Posted on December 20, 2017 by Origins Behavioral HealthCare
Fixing to celebrate my 30th sober Christmas. Hard to believe. November 1987 I slunk into the back door of a smoky meeting hall in North Texas. During my first few weeks of sobriety, I listened to folks talk about how “hard” it was to stay sober during the holidays… great. The old guys that watched me every day at 6 told me all that noise was pretty much just noise. Wayne G. assured me that if I kept on with the steps and continued to help around the club, I’d probably make it to the next year. They taught me early on that helping others was the key.
No matter how small the act, helpfulness towards others would keep me on the path. I bet I washed a 1000 coffee cups and picked up a million cigarette butts that first month. (Being helpful isn’t always about the steps!)
A new guy called me this week. He was WAY up in his head and having a “tough day”. I told him I was headed up to our Recovery club in a bit to tidy up some and get ready for the evening meeting. Told him he could come help if he had the time. BIG silence on the phone! He was not too excited about my offer. Thanks but no thanks. I sure get it. I wasn’t too keen myself when those old guys made me the same offer, but it was exactly this stuff that saved me then and still does today.
In the big picture, my cleaning up the club wasn’t all that important I guess. What it DID do was allow me to feel a part of our Fellowship for the first time ever. It gave me something to focus on besides my “tough day”. In some small way I was helping, and that’s what counted. I think this short article sums it up pretty well!
Hope y’all have a fine Christmas and a HNY! (Stay Warm!)
You know when you hear something and you just can’t stop thinking about it later? Well, it happened to me.
Recently, I was at a conference just sitting with some folks and killin’ time before my talk. A guy asked me what my favorite part of the Big Book was. I get asked this pretty often, so I was ready with an answer: Chapters 2 and 3 and – 7. Everybody got quiet and I saw this gal move her hand to her book and open it up. She looked right at me and said, “You gotta be kidding me!” I laughed and asked her why that was a surprise and she said, “I totally get Chapters 2 and 3 but Chapter 7 is Working With Others and we don’t really do that anymore, do we?” She said she felt that these days we just send ’em to treatment so we don’t have to know – or follow – any directions like this to do 12 Step calls. Now I love me some treatment, but I really love that Bill and the gang had worked out some key stuff here: the biggest being how to help our prospective member figure out whether they were just having a crappy day or if they might be headed for a real bad ending — like an alcoholic death.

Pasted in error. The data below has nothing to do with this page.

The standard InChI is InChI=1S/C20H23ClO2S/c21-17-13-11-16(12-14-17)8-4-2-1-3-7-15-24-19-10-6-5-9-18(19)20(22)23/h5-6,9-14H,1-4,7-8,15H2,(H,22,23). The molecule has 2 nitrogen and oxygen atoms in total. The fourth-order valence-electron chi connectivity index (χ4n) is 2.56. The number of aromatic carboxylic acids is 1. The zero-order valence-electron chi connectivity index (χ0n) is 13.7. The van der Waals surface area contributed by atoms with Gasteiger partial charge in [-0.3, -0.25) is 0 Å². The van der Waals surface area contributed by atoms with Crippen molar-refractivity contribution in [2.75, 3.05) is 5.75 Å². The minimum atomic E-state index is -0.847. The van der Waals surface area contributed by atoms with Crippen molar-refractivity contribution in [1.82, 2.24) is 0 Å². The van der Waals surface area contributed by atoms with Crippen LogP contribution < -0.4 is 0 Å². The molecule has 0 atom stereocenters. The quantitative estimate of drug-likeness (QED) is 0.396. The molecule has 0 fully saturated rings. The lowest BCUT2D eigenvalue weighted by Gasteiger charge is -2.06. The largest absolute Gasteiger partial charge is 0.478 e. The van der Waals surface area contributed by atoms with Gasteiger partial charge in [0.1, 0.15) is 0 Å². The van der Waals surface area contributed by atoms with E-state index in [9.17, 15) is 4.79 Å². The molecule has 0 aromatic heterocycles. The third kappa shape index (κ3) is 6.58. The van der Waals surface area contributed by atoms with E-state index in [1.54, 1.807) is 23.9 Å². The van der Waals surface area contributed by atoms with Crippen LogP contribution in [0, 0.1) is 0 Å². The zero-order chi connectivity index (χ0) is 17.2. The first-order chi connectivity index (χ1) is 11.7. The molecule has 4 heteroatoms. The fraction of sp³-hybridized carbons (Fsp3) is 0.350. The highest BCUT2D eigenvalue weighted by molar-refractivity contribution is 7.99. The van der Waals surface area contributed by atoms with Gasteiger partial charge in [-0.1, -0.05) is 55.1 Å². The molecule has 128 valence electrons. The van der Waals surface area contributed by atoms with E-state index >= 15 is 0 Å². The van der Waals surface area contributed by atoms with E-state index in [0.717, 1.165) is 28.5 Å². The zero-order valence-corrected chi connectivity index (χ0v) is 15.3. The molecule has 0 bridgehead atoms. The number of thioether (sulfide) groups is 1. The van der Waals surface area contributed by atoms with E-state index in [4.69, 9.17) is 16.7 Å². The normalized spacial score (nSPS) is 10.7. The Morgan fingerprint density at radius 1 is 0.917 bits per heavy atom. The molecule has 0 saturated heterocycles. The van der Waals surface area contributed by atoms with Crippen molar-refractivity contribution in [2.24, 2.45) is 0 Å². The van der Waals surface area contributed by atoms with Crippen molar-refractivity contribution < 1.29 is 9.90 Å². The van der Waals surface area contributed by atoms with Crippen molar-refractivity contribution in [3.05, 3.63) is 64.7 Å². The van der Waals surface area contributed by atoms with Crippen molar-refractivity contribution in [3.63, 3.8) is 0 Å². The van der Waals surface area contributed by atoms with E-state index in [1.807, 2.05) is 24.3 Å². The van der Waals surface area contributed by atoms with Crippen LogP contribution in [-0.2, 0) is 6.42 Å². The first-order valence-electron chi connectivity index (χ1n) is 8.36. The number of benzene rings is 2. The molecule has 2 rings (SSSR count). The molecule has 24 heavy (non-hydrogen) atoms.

In those early days, over eighty years ago, it seemed that the right thing to do was to spend some time helping folks understand all the stuff we learned in Chapters 2 and 3. (I’ll go ahead and say it, they qualified us!)
What this gal was missing was the same thing I had missed for years: that Chapter 7, Working With Others, was a lot like the chapter To Wives. It has very little to do with being a wife and tons to do with sponsorship. Chapter 7 gives us a blueprint on how to talk to a new guy or gal and, in a roundabout way, get to the heart of the matter: do I have a case of alcoholism or am I just making a lot of bad choices? The early folks seemed to understand how important it was that we were clear on our hopeless condition as soon as possible. They understood that any “lurking notion” was not a good thing and, lastly, they knew that it was our job to help the newcomer see this because we had lived it.
Most important was the fact that they didn’t wait until the new prospect sat in a hundred meetings before they got a clear understanding of their disease. Totally cool!
In this holiday time of the year, I hope we can all be grateful for what we have and, at the same time perhaps, rethink our responsibility to the new folks headed this way. I know we will love ’em soon, but can we love them enough in the beginning to help them see what it means to be an alcoholic or dope fiend of the hopeless variety? Takes some courage but I’ll bet we can do it!!!
Merry Christmas, y’all!